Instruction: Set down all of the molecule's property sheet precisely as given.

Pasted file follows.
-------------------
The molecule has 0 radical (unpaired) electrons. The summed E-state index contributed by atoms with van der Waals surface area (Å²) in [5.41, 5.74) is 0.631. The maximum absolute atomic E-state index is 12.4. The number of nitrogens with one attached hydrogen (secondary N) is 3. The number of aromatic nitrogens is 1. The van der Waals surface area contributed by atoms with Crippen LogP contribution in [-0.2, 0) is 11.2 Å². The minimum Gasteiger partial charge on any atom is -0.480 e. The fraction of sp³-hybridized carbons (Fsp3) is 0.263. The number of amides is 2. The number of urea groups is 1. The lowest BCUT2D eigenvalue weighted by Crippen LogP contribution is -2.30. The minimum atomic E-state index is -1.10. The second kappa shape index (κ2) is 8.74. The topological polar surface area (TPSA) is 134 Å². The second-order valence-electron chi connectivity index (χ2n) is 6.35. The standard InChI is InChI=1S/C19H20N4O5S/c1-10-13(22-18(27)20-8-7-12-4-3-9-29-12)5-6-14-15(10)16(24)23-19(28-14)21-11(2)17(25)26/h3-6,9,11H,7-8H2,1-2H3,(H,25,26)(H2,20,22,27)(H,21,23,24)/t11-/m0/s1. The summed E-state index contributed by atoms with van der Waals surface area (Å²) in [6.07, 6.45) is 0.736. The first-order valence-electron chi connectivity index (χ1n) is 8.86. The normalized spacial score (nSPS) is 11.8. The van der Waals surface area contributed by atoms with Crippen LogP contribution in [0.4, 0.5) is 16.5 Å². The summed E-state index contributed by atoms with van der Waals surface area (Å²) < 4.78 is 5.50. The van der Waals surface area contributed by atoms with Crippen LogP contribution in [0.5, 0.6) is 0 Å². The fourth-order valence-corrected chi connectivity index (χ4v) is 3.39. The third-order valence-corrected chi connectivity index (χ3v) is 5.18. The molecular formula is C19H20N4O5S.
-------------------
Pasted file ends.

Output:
The molecule has 0 radical (unpaired) electrons. The summed E-state index contributed by atoms with van der Waals surface area (Å²) in [5.41, 5.74) is 0.631. The maximum absolute atomic E-state index is 12.4. The number of nitrogens with one attached hydrogen (secondary N) is 3. The number of aromatic nitrogens is 1. The van der Waals surface area contributed by atoms with Crippen LogP contribution in [-0.2, 0) is 11.2 Å². The minimum Gasteiger partial charge on any atom is -0.480 e. The fraction of sp³-hybridized carbons (Fsp3) is 0.263. The number of amides is 2. The number of urea groups is 1. The lowest BCUT2D eigenvalue weighted by Crippen LogP contribution is -2.30. The minimum atomic E-state index is -1.10. The second kappa shape index (κ2) is 8.74. The topological polar surface area (TPSA) is 134 Å². The second-order valence-electron chi connectivity index (χ2n) is 6.35. The standard InChI is InChI=1S/C19H20N4O5S/c1-10-13(22-18(27)20-8-7-12-4-3-9-29-12)5-6-14-15(10)16(24)23-19(28-14)21-11(2)17(25)26/h3-6,9,11H,7-8H2,1-2H3,(H,25,26)(H2,20,22,27)(H,21,23,24)/t11-/m0/s1. The summed E-state index contributed by atoms with van der Waals surface area (Å²) in [6.07, 6.45) is 0.736. The first-order valence-electron chi connectivity index (χ1n) is 8.86. The normalized spacial score (nSPS) is 11.8. The van der Waals surface area contributed by atoms with Crippen LogP contribution in [0.4, 0.5) is 16.5 Å². The summed E-state index contributed by atoms with van der Waals surface area (Å²) < 4.78 is 5.50. The van der Waals surface area contributed by atoms with Crippen LogP contribution in [0.5, 0.6) is 0 Å². The fourth-order valence-corrected chi connectivity index (χ4v) is 3.39. The third-order valence-corrected chi connectivity index (χ3v) is 5.18. The molecular formula is C19H20N4O5S.